Salmonella-Tainted Meat Is Not Considered Hazardous to Human Health
Another point of interest is the fact that Salmonella (unlike E. coli) is not considered a hazardous adulterant in meat, and processors are therefore not required to test for it. So, while rigorous cleaning and disinfection of processing equipment combined with testing for Salmonella could prevent many of these kinds of outbreaks, that simply isn’t happening.
The reason for this is because Salmonella is typically destroyed during cooking, so if the raw meat contains the pathogen, it’s not considered hazardous to human health.21
“Even if Salmonella-tainted product actually starts making people sick, the government has no legal recourse to force a company to recall it, or to punish a company for distributing it in the first place,” Fassler notes. Indeed, meat recalls for Salmonella contamination are voluntary, and not required by force of law.
This is in sharp contrast to E. coli, which is legally considered an adulterant and must be tested for. Meat found to be contaminated with E. coli is illegal to sell. As a result, food poisoning resulting from E.coli have dropped by 40 percent since 1994, the year it became an adulterant under the Federal Meat Inspection Act.22
All of these factors are reasons to buy meat certified grass fed by the American Grassfed Association(AGA). By virtue of how the animals are raised, AGA-certified meats are far less likely to be contaminated with hazardous pathogens in the first place. AGA grass fed certification is also the only label able to guarantee that the meat comes from animals that:
- Have been fed a 100 percent forage diet
- Have never been confined in a feedlot
- Have never received antibiotics or hormones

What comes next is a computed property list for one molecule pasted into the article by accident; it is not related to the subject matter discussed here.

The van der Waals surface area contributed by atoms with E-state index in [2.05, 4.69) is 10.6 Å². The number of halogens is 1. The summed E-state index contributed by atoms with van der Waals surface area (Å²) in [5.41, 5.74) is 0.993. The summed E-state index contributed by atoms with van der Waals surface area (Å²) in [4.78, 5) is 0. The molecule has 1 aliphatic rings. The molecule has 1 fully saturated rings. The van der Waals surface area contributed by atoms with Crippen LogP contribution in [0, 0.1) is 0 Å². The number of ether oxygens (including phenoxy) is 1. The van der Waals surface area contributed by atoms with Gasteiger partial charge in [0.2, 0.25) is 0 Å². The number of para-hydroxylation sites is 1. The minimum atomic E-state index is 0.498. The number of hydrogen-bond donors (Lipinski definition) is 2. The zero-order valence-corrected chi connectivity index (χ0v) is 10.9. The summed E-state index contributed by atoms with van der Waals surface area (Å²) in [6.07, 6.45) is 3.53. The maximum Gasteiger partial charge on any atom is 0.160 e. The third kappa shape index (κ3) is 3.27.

- Were born and raised on American family farms (a vast majority of the grass fed meats sold in grocery stores are imported, and without COOL labeling, there’s no telling where it came from or what standards were followed)
Two Pending Bills That Could Prevent Food Poisoning Outbreaks
Clearly, there’s plenty of room for improvement when it comes to food safety. At present, there are two pending bills that could help American grass fed farmers and lower the risk of food poisoning that need your support:
•The New Markets for State-Inspected Meat and Poultry Act,23,24 introduced by U.S. Sens. Mike Rounds (R-SD) and Angus King (I-ME). This bipartisan bill would allow meat and poultry that have been inspected through state meat and poultry Inspection programs to be sold across state lines.
At present, 27 states have inspection programs certified by FSIS that meet or exceed federal inspection standards, but federal law still does not permit products processed at these facilities to be sold across state lines.
“It makes no sense that a local farmer should have to jump through extra federal hoops to compete … if they have proven the quality of their product at a federally-approved state facility. This commonsense legislation gives our state’s agricultural sector more flexibility to expand its customer base …” King says.25
•The Processing Revival and Intrastate Meat Exemption (PRIME) Act,26 which would authorize states to allow sale of custom-slaughtered meat in-state. At present, small livestock producers are forced to drive long distances to have their animals slaughtered at slaughterhouses that meet federal inspection standards.
Small, custom slaughterhouses are not permitted to sell any of their meat. These facilities can only be used by the owner of the animal and their family members, employees, nonpaying guests and customers who have purchased an entire animal prior to slaughter through a share program.
The PRIME Act would allow farmers to sell meat processed at these smaller slaughtering facilities. While critics warn the bill might endanger consumers by permitting the sale of uninspected meat, advocates say it would make sustainably raised local meat far more affordable, as transportation of animals to slaughter is a significant expense when there are so few slaughterhouses available.
USDA meat inspection also has far from a blemish-free history. Meanwhile, sustainably raised grass fed animals are far less prone to disease in the first place, and since the animals would be processed in extremely small batches — perhaps just a few animals per week — any risk of infection would be contained to a very limited number of individuals buying meat from that specific animal.